High-k promise
Still to be seen, however, is whether or not IBM's fab club, TSMC and other foundries can deliver wafers based on high-k and metal gates. The technology is difficult to develop and manufacturer, due in part to integration issues. It makes use of hafnium-based films and metal gates, a huge departure from conventional silicon dioxide materials and polysilicon gates.

Today, Intel Corp. is the only chipmaker that is shipping products with both high-k and metal gates. It's one thing to ship one type of product!such as an Intel processor!based the technology. On the other hand, foundries must ensure it can process a plethora of different products based on the technology.

Demand for high-k is another issue. On the business front, it appears that foundry demand is falling off a cliff. The subprime mortgage crisis, bloated inventories and lackluster demand are casting a shadow over the overall IC business.

"It all looks bad, very bad," said Steven Pelayo, an analyst with the Hongkong and Shanghai Banking Corp. Ltd (HSBC), in a recent report. "We are hearing of some fabs with a 30 percent month-over-month decline in wafer starts. Companies like TSMC were 100 percent utilized 90 days ago. We now think that they are sub-75 percent in Q4 and potentially even lower in seasonally soft Q1 09."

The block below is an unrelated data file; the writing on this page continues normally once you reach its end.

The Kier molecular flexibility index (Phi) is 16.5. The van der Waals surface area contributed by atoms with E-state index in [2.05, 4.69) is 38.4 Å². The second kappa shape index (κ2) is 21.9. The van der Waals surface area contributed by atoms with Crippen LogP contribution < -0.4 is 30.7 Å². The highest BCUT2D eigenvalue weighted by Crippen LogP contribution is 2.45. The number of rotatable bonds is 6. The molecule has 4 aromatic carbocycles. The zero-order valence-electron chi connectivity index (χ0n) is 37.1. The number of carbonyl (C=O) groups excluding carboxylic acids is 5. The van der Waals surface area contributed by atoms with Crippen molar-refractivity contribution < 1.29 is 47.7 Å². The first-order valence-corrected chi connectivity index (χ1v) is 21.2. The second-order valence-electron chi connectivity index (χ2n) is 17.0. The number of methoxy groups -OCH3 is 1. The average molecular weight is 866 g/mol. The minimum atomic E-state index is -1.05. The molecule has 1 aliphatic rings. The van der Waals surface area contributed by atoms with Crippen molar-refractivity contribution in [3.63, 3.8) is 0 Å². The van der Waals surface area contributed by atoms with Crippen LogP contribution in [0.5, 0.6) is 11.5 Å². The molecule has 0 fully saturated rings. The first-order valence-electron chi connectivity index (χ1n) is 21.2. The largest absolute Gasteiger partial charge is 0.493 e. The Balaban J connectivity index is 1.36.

HSBC has lowered its estimates for Chartered, Semiconductor Manufacturing International Corp., TSMC and UMC. TSMC is now projected to earn NT$0.65 ($0.021) a share on sales of NT$67.9 billion ($2.109 billion) for the fourth quarter, compared to NT$0.82 ($0.025) a share on sales of NT$74.9 billion ($2.327 billion) in the original forecast, according to HSBC.

For 2008, TSMC's sales are now projected to grow 4 percent over 2007. In the previous forecast, it was originally supposed to grow 6 percent in 2008, according to HSBC. In 2009, TSMC's sales are projected to fall 11 percent, compared to its previous forecast of only a 1 percent decline, according to the firm.

With sales of almost $10 billion, TSMC was the leading foundry supplier in 2007, followed in order by UMC, SMIC and Chartered, according to IC Insights Inc.

In the foundry market, TSMC hopes to remain the leader in technology. Seeking to stay one step ahead of its rivals, the company in March unveiled what it claimed was the industry's first 40nm foundry process for leading-edge designs. The technology makes use of 193nm immersion lithography, copper-interconnects, strained-silicon, low-k and other features.

In comparison, UMC is expected to have its 45-/40nm wafers by year's end. Chartered has been shipping 65nm technology and is "engaged with customers" with its 45- and 40nm processes, said Walter Ng, VP of design enablement alliances with Chartered.

At 32nm, Chartered and its partners, IBM and Samsung Electronics, will "be the first ! or one of the first ! to implement high-k and metal gates," he said at a recent presentation.